- white rice flour
  - brown rice flour
  - tapioca starch
  - almond or teff flour
  - xanthan gum, guar gum, or amaranth gum as the gluten substitute
  - powdered egg whites also as gluten substitute
You're going to need to experiment, but getting a good all purpose mix will make a night and day difference in the gluten free life.

As for countries that are "better" for gluten free, I would hazard a guess that many asian countries are going to be better just due to their lack of reliance on gluten heavy grains as dietary staples. And lastly, you're going to have to get used to not eating out as much, and being very deliberate about it no matter where you live.


The problem with a lot of Asian cooking is many dishes use soy sauce, which is made with wheat. I get a huge reaction to some dishes! I'm still devasted I can't eat my favorite foods at the local Szechuan place...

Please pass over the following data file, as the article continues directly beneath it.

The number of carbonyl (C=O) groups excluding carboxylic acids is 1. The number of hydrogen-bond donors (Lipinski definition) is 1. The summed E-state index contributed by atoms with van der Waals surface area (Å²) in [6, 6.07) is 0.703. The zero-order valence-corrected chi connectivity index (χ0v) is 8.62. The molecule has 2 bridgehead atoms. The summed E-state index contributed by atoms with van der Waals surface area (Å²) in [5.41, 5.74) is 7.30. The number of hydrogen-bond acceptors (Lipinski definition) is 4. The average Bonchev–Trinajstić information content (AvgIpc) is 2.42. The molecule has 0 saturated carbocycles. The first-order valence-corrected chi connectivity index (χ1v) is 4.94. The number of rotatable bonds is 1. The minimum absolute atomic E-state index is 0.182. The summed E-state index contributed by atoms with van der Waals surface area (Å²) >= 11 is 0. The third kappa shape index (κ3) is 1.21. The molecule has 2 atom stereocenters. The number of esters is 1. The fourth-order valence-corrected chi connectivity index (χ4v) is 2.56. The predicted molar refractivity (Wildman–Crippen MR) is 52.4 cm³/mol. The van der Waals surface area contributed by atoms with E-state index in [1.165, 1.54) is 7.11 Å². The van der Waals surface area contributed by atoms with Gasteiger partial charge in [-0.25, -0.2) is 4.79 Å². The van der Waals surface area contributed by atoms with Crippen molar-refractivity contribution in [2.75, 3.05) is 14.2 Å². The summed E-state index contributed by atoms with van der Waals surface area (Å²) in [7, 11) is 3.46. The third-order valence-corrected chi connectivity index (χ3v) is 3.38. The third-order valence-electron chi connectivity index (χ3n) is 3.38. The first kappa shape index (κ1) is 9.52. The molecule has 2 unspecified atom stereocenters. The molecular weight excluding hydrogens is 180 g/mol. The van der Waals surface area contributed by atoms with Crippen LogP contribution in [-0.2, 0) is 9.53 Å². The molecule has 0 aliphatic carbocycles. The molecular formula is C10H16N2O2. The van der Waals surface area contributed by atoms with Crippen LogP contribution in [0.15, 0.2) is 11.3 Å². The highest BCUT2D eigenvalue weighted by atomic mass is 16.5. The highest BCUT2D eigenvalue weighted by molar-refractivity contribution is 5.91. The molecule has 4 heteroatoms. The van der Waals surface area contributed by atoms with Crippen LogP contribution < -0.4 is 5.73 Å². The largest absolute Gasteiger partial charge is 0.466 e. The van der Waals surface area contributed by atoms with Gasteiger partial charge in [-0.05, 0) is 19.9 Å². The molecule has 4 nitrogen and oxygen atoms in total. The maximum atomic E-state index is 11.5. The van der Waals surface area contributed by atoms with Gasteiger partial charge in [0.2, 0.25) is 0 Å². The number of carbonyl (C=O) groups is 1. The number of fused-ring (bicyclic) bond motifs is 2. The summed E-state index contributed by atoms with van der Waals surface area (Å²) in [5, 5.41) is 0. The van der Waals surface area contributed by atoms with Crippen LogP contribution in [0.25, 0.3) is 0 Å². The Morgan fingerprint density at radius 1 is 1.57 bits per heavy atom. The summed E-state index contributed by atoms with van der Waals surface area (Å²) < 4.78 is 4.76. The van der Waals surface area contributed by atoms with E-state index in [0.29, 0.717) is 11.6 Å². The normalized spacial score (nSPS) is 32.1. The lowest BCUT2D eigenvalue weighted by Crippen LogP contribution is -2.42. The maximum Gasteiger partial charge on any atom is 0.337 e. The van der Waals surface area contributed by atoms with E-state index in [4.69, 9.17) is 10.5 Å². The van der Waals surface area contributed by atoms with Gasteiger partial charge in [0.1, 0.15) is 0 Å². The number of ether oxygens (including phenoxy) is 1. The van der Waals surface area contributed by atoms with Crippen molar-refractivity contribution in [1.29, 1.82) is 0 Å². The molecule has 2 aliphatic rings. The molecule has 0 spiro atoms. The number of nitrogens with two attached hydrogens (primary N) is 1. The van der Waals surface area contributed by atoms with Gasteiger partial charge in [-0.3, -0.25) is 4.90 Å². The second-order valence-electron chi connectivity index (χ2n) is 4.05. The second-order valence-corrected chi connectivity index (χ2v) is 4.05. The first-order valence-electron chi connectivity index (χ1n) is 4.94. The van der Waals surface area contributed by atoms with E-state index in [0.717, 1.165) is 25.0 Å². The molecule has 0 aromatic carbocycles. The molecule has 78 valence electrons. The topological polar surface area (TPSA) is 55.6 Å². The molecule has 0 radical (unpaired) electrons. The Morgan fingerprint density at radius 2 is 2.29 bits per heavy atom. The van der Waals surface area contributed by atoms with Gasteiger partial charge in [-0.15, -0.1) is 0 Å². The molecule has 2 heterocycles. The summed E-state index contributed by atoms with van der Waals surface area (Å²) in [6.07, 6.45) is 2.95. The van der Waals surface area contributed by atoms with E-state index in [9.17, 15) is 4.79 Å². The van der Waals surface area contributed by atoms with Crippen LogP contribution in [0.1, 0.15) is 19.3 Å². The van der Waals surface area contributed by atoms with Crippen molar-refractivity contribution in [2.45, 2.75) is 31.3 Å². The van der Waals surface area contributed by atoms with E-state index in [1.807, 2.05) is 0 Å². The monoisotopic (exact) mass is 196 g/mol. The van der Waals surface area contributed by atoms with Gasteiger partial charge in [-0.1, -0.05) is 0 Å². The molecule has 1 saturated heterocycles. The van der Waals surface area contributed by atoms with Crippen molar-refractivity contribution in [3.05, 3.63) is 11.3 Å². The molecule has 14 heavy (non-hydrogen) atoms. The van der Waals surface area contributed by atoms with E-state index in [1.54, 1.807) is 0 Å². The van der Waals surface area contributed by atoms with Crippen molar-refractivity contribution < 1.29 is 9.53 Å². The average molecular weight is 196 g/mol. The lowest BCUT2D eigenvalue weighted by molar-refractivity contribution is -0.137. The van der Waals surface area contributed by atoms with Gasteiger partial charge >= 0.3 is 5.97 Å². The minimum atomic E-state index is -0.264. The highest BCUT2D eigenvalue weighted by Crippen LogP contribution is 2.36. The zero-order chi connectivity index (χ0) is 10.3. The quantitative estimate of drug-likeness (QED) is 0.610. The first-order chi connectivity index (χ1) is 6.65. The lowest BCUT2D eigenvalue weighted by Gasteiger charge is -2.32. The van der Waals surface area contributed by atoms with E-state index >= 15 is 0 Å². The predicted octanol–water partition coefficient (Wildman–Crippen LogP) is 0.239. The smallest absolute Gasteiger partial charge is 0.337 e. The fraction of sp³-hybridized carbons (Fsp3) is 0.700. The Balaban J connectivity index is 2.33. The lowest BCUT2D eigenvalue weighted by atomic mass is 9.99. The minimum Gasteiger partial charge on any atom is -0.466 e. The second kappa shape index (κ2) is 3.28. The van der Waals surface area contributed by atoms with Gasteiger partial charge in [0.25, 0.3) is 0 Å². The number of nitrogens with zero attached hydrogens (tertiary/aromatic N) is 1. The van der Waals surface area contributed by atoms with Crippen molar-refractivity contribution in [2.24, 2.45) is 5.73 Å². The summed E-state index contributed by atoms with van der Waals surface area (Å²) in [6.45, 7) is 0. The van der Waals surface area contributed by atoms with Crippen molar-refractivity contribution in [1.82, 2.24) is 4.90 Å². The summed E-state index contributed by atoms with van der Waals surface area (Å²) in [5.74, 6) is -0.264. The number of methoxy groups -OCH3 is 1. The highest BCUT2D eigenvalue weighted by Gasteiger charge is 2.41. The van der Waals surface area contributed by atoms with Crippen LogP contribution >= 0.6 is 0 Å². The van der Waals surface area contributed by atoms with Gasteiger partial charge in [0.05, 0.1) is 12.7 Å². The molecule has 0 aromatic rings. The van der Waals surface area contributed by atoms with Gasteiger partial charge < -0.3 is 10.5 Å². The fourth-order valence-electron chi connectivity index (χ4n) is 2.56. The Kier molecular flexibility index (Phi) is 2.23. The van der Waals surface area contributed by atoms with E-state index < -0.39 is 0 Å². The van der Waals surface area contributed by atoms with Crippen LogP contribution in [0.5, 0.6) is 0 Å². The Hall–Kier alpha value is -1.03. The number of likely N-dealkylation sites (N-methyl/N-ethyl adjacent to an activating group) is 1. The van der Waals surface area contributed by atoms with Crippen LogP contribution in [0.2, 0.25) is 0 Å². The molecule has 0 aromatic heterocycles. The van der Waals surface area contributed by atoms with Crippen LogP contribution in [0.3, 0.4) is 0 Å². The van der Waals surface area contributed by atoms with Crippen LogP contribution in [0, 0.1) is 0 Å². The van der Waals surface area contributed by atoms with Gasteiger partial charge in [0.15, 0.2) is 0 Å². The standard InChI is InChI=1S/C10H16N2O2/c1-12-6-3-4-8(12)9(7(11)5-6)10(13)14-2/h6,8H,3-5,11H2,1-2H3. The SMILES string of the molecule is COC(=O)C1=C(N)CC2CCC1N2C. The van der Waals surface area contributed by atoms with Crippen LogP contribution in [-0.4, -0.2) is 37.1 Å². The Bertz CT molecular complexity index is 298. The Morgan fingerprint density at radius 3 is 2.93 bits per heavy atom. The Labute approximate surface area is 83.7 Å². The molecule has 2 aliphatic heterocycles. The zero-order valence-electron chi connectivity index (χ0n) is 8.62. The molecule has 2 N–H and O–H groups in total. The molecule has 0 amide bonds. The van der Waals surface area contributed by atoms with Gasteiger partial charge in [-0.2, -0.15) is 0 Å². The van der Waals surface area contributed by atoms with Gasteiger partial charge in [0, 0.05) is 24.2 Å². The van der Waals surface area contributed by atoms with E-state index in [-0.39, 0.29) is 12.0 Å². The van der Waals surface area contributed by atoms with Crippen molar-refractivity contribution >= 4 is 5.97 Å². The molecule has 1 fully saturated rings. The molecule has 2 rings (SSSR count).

Traditional Japanese shoyu is made with soybeans only. Tamari is made with wheat. It incredibly unfortunate, then that Kikkomen, when it tried to distinguish its naturally brewed soy sauce from the hydrolysed soy protein on the market, decided to call its shoyu "tamari" in the US (and various other places). It's gotten so bad that "tamari" is often the one that doesn't have wheat in it abroad. However, at least for home cooking, if you buy a decent Japanese shoyu, it will definitely not have wheat.


At least here in Germany there is a Kikkomen soy sauce specifically labeled as gluten free. Although of course the label does not mean that it does not contain wheat.


My youngest daughter was born with it and strangely enough, my wife was diagnosed with it a few years after she was born. Neither I nor my oldest daughter have it. Both of those who do have it were confirmed through several tests with the doctors.

We are lucky to be alive now rather than, say 20 years ago. Gluten-free and celiac-friendly foods are readily available in the US. We live in New Hampshire and most restaurants and grocery stores have a wide variety of options. I know it is better in larger cities, but most places are pretty good, and we have a few favorite restaurants near by that take it very seriously.